Skip to main content

Rawlsian Civic Education: Political not Minimal

Buy Article:

$51.00 plus tax (Refund Policy)



In Political Liberalism and later work John Rawls has recast his theory of justice as fairness in political terms. In order to illustrate the advantages of a liberal political approach to justice over liberal non-political ones, Rawls discusses what kind of education might be required for future citizens of pluralistic and democratic societies. He advocates a rather minimal conception of civic education that he claims to derive from political liberalism. One group of authors has sided with Rawls’ political perspective and educational proposal, holding that a political approach and educational requirements that are not too demanding would have the advantage of being acceptable to a wide range of citizens with different religious, moral and philosophical perspectives. A second group of authors have criticized Rawls’ educational recommendations, holding that the production of a just society composed of reasonable citizens requires a more demanding civic education and, hence, that the political approach is not viable. The present paper argues that both groups are only partially right, and that there is a third way to understand civic education in Rawlsian terms, a way that is political but not minimal.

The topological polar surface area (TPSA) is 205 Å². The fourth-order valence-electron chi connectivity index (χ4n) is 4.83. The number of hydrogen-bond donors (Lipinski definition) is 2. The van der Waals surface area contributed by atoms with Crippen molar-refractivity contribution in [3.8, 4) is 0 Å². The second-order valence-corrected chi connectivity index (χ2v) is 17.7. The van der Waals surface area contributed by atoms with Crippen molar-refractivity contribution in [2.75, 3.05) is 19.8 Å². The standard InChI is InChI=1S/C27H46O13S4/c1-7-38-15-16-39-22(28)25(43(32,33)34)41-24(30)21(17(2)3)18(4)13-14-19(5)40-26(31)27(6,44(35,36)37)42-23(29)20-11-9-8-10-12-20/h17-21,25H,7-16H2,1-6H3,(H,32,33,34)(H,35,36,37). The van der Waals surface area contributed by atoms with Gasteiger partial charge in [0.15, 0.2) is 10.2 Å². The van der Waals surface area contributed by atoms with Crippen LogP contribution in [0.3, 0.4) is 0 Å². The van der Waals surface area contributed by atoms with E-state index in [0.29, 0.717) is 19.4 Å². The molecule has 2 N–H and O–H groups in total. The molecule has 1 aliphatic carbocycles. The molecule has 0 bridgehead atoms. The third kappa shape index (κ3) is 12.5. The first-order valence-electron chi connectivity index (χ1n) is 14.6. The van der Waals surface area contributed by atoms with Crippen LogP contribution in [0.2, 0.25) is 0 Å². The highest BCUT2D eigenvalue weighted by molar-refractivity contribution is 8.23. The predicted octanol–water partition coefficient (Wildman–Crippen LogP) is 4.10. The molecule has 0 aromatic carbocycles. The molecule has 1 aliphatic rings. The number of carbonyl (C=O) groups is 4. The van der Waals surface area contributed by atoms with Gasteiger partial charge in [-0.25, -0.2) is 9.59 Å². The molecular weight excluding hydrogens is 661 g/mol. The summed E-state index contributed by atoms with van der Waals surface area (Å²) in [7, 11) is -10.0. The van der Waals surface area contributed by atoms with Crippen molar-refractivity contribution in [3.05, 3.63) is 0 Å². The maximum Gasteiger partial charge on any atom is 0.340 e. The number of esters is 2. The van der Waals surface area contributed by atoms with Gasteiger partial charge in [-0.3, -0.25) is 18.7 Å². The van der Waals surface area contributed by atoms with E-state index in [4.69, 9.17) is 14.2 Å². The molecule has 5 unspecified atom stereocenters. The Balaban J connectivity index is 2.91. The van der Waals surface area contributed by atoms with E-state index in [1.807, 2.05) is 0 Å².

Document Type: Research Article


Affiliations: Universidad Nacional de La Plata, Conicet, Argentina

Publication date: January 1, 2004


Access Key

Free Content
Free content
New Content
New content
Open Access Content
Open access content
Subscribed Content
Subscribed content
Free Trial Content
Free trial content
Cookie Policy
Cookie Policy
ingentaconnect website makes use of cookies so as to keep track of data that you have filled in. I am Happy with this Find out more